Wednesday, April 19, 2006

Poll: Valley still a great place, but slipping

Respondents say traffic, crime, loss of open space concern them.
By John L. Micek
Call Harrisburg Bureau

Lehigh Valley residents find the region a great place to live and raise a family, but housing costs, sprawl and crime are sapping their contentment, a new poll shows.

Locals remain upbeat about big-picture questions such as the economy, job security and education, the fourth annual Morning Call/Muhlenberg College ''Lehigh Valley Quality of Life'' survey shows. But brows are furrowing over traffic and other day-to-day annoyances.

''They've got a positive view, but it's undermined by a nagging sense that all the things they like most are in a tenuous position,'' Christopher Borick, the director of Muhlenberg's Institute of Public Opinion, which conducted the poll, said of the mixed feedback.

Slightly more than half — 52 percent — of respondents from Lehigh and Northampton counties now rate life in the Valley as getting worse, the poll found. That's up from 43 percent last year and 39 percent in 2003, the first year of the survey.

With prices for an existing home hovering at $200,000, new homes approaching $400,000 and signs of construction almost everywhere, Valley residents are starting to worry about the region's traditionally rural character and essential costs.

Eighty-six percent of those surveyed are concerned about the loss of open space. One-quarter give ''not so good'' or ''poor'' marks to the Valley's current housing situation.

There's good reason for that unease.

More than 3 square miles of land a year are converted from open space to developed uses, according to the Lehigh Valley Planning Commission, bringing new residents from New Jersey and New York seeking an escape from the increasingly unaffordable housing markets in those states.

By 2030, roughly 700,000 people will be residents of Lehigh and Northampton counties, officials have said. That means further encroachment into the counties' most rural precincts. Within 25 years, more than half the Valley will be considered urban, up from 40 percent now.

Meanwhile, the average price of an existing home in Lehigh and Northampton counties has risen 63 percent over the last six years to $207,000. The average price of a new home was $391,000 at the end of 2005, up 71 percent from the end of 2000.

''The [accurate] perspective is that it's not as affordable to live here as it once was,'' Borick said.

And Valley dwellers, a number of whom spend their morning commutes snarled in traffic on Route 22, say all that development and growth is taking its toll on the local transportation system. In fact, 35 percent rank area roads as ''not so good'' or ''poor,'' up from 29 percent three years ago.

A good place to live

But on key pocketbook and family issues, Valley residents remain upbeat.

More than nine out 10 Valley residents give the area ''good'' or ''excellent'' marks as a place to live. Just 7 percent rate is ''not so good'' or ''poor.''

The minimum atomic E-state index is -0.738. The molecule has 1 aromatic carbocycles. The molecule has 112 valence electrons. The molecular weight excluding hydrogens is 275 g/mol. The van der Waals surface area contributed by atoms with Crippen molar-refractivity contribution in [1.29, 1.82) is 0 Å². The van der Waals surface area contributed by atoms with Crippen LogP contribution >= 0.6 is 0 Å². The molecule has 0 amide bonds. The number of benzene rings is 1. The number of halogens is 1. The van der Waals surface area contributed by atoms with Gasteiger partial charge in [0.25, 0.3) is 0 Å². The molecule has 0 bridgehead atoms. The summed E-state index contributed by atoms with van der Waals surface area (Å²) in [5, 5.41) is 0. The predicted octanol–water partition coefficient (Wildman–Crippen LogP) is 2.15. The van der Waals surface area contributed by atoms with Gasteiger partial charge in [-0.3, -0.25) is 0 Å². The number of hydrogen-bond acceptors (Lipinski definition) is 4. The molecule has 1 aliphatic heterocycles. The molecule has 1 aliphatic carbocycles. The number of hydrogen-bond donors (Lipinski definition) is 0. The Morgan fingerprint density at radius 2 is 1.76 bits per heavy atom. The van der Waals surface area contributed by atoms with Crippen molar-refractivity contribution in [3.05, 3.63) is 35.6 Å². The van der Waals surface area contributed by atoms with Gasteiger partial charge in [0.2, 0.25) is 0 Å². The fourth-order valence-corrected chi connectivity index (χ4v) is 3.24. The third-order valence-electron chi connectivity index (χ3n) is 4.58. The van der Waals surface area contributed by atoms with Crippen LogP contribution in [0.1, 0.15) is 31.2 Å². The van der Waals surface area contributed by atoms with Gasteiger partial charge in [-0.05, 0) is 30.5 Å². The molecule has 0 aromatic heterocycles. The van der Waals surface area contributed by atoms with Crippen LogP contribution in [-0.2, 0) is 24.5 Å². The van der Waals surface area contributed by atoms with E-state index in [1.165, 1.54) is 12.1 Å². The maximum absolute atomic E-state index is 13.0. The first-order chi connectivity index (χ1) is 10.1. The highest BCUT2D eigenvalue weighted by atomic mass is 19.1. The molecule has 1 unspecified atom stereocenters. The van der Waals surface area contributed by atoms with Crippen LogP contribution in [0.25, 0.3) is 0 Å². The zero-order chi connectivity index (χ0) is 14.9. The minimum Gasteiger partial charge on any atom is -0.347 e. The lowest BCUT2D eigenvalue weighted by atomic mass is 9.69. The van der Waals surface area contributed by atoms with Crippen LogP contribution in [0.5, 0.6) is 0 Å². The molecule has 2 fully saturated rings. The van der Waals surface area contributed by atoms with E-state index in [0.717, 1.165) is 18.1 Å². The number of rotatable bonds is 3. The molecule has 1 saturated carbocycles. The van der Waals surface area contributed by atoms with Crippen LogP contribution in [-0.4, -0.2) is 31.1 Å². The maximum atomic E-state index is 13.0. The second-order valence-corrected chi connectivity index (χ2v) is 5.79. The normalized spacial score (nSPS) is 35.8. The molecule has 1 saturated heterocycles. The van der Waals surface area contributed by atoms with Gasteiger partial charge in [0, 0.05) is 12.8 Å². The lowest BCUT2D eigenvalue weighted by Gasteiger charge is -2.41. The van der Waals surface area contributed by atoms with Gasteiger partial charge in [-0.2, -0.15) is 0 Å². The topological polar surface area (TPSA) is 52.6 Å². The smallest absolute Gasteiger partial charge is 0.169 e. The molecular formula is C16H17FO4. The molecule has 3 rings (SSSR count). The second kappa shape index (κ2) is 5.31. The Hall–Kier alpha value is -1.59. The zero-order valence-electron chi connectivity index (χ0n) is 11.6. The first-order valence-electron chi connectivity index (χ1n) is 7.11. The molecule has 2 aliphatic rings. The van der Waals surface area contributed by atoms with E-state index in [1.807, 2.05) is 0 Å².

Valley residents answered the same way when they were asked whether they thought the region was a good place to raise a family, with 9 out of 10 saying it was, compared with just 7 percent who gave it poor marks.

Sixty-three percent of those surveyed said the regional economy was ''excellent'' or ''good,'' up from 43 percent in 2003 and 55 percent last year. Thirty-six percent of respondents gave the regional economy failing marks.

Local confidence in keeping jobs also improved. Buoyed by a lower unemployment rate, nearly two-thirds of respondents are unconcerned about losing their jobs, down from 58 percent last year.

Eight in 10 Valley residents are happy with the size of their paychecks, unchanged from last year. And seven of 10 are satisfied with their current jobs; just 6 percent are not.

Pollsters interviewed 618 Lehigh or Northampton County residents March 22 to April 8. The poll's margin of error is plus or minus 4 percentage points. The Morning Call and Muhlenberg College annually conduct regional and statewide polls on topics such as political, economic and quality of life issues.

Article courtsey of The Morning Call

What are your thoughts on this article and life in the Lehigh Valley?


justincase said...

I am from New Orleans, but have family there. I had to laugh at the "concerns" of the citizens. Pre-Katrina, the New Orelans areas concerns were the highest per capita murder rate in the country, drugs, gangs, unemployment, a horrible school system, teen pregnancy, a high drop out rate.

When I evecuated to a town that sounds similar to yours, I was in true culture shock that I did not have to be afraid all the time. I did not even realzie I was.

So, sometimes, it just takes some perspective.

Vanessa Williams said...

Lifetime Lehigh Valley resident here. I think overall the changes I've seen occuring in the Valley over the past few years have been good. There has been a rise in variety in regards to restaurants and places to shop. There are a lot more higher-end and ethnic restaurants which I am very glad to see. The Lehigh Valley, which has always had a rich arts community, is finally shaking its country bumpkin image for a more sophisticated one. I think this is good. All of these changes however, do come at a cost. I am very concerned about loss of open space, and as a young professional on a lower income, the skyrocketing housing costs above the state average. said... integrates how much homes SOLD for nationwide using the google mapping technology. Simply select city and state from the city menu and click search. If you don't see data for your area simply email with your zipcode and or address and they'll update the site with your info and email you within a few days.